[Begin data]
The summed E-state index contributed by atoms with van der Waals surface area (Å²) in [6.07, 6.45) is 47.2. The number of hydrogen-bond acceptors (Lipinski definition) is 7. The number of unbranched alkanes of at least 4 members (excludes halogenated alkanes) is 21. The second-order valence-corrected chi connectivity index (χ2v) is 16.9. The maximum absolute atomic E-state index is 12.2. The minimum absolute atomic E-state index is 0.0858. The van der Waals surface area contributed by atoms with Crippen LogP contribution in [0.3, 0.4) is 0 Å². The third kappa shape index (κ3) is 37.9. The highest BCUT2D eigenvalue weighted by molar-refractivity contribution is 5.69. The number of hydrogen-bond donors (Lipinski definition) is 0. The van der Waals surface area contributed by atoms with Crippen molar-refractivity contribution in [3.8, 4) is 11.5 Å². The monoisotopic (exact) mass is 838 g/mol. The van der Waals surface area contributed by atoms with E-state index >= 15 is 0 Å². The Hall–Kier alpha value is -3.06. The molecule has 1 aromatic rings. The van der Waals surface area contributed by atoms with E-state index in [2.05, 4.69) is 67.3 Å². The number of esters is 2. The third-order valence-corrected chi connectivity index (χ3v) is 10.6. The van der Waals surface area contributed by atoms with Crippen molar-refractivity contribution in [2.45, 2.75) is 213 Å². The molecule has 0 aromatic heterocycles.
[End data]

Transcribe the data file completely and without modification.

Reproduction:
The summed E-state index contributed by atoms with van der Waals surface area (Å²) in [6.07, 6.45) is 47.2. The number of hydrogen-bond acceptors (Lipinski definition) is 7. The number of unbranched alkanes of at least 4 members (excludes halogenated alkanes) is 21. The second-order valence-corrected chi connectivity index (χ2v) is 16.9. The maximum absolute atomic E-state index is 12.2. The minimum absolute atomic E-state index is 0.0858. The van der Waals surface area contributed by atoms with Crippen LogP contribution in [0.3, 0.4) is 0 Å². The third kappa shape index (κ3) is 37.9. The highest BCUT2D eigenvalue weighted by molar-refractivity contribution is 5.69. The number of hydrogen-bond donors (Lipinski definition) is 0. The van der Waals surface area contributed by atoms with Crippen molar-refractivity contribution in [3.8, 4) is 11.5 Å². The monoisotopic (exact) mass is 838 g/mol. The van der Waals surface area contributed by atoms with E-state index >= 15 is 0 Å². The Hall–Kier alpha value is -3.06. The molecule has 1 aromatic rings. The van der Waals surface area contributed by atoms with E-state index in [2.05, 4.69) is 67.3 Å². The number of esters is 2. The third-order valence-corrected chi connectivity index (χ3v) is 10.6. The van der Waals surface area contributed by atoms with Crippen molar-refractivity contribution in [2.45, 2.75) is 213 Å². The molecule has 0 aromatic heterocycles.